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Longer Ballots Pose Many Questions

by Daniel C. Vock

Voters will be confronted with a near-record number of citizen-generated questions at the polling place Nov. 7.

The questions range from the politically explosive – such as whether to ban gay marriage and abortion – to the quirky, such as whether to let grocery stores in Massachusetts sell wine or whether an Arizona voter should be eligible to win a $1 million in a lottery just for voting.

The 81 questions that citizens put on the ballot this year, including five to repeal existing laws, is the third-highest number of issues brought by the public since initiatives were first used in 1902, according to the Initiative and Referendum Institute at the University of Southern California. State lawmakers put 123 questions for voters to consider, while a commission in Arizona did the job for state politicians by asking voters there whether to increase lawmakers’ salaries. All told, voters will decide 205 ballot measures Tuesday.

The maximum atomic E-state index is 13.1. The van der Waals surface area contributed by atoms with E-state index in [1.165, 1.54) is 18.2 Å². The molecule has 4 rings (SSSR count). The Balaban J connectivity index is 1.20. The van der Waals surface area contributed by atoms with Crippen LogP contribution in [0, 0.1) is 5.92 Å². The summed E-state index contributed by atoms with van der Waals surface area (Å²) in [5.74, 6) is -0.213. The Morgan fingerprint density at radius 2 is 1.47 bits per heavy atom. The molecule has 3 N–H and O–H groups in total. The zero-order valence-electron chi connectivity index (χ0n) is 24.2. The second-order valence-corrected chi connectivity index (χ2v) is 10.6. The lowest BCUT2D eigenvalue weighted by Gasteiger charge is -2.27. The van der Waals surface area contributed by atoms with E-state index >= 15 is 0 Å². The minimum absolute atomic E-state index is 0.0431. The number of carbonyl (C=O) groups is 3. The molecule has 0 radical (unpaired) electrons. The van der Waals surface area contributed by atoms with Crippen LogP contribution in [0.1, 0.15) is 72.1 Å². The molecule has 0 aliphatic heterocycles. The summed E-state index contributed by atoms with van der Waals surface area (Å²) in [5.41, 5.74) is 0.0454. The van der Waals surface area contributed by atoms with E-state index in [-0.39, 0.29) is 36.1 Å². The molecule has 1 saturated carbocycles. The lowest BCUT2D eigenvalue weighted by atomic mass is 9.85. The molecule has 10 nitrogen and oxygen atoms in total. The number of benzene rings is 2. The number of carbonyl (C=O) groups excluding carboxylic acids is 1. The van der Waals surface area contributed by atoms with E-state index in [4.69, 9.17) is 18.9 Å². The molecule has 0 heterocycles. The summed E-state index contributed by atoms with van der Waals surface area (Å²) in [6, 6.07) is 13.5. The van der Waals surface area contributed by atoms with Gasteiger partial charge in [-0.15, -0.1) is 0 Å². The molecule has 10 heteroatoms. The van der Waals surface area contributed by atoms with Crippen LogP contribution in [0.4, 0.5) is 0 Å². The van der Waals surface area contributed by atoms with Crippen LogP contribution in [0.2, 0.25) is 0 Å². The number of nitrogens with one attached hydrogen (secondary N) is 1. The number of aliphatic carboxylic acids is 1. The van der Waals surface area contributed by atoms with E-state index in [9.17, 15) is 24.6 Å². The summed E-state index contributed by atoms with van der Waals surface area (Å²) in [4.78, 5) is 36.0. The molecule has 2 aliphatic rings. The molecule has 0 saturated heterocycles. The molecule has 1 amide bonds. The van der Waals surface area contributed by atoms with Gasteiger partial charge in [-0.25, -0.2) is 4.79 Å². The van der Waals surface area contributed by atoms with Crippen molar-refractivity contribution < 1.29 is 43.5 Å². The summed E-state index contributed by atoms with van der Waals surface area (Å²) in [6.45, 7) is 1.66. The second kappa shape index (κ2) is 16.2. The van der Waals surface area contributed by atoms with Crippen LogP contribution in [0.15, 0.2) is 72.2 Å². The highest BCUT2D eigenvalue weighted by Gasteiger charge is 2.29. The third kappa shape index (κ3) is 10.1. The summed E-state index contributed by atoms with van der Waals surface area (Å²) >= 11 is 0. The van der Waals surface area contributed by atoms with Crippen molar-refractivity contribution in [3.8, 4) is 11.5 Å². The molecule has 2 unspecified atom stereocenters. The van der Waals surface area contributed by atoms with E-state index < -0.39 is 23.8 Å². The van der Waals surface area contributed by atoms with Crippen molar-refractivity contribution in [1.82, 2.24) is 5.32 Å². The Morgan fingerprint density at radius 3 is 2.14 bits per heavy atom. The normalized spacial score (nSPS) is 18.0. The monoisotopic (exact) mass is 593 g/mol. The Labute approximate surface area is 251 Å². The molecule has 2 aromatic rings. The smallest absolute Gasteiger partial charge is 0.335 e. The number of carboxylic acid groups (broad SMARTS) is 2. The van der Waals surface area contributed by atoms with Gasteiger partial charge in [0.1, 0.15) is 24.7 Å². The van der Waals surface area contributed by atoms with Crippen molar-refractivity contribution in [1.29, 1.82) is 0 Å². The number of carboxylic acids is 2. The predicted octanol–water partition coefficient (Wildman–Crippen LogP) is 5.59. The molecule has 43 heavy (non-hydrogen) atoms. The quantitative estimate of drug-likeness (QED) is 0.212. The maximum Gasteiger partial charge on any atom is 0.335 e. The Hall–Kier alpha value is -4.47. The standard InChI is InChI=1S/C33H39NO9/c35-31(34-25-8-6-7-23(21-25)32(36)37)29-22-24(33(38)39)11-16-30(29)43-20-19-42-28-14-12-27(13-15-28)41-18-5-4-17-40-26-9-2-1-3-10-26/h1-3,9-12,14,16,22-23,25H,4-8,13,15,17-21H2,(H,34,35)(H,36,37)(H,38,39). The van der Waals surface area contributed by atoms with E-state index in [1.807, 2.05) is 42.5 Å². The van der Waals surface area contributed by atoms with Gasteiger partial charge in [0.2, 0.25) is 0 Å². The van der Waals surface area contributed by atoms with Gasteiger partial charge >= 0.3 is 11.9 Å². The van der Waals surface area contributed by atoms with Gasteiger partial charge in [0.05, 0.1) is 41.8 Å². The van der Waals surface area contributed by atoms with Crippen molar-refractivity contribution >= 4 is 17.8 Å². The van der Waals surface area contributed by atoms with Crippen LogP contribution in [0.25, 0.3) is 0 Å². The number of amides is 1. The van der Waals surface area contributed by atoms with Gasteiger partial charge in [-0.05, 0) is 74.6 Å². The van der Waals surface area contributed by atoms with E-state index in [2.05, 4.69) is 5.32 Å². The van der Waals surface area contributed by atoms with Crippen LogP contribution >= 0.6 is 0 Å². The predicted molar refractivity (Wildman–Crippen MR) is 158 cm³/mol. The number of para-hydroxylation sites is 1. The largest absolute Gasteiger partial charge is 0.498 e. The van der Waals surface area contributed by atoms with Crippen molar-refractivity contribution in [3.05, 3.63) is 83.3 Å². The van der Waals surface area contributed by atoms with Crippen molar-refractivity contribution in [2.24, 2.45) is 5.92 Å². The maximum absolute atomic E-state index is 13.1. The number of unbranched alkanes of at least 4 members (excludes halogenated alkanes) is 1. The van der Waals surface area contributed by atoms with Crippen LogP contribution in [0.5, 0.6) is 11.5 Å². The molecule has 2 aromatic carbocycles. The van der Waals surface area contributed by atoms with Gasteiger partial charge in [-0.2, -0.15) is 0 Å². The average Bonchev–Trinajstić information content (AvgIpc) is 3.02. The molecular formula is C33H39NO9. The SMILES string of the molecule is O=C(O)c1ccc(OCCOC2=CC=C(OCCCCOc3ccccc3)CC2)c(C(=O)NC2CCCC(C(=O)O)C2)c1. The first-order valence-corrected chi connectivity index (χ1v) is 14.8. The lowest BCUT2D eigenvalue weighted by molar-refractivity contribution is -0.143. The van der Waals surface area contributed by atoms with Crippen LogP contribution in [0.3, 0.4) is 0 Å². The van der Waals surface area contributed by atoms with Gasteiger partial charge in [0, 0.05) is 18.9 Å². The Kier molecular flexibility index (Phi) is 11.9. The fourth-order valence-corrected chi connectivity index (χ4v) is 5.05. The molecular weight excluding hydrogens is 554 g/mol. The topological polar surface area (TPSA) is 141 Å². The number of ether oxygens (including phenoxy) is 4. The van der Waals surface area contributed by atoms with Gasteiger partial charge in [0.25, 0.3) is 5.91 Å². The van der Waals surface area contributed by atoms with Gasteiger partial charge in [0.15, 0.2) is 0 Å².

Among the 36 states to certify the ballot measures this fall, Arizona will have the heftiest ballot – with 19 ballot questions. The next longest list of ballot questions will be in Colorado (with 14 measures), California (13), South Dakota (11) and Nevada and Oregon (both with 10). Louisiana voters already weighed in on 13 ballot issues in the Sept. 13 primary and have another eight to consider in November.

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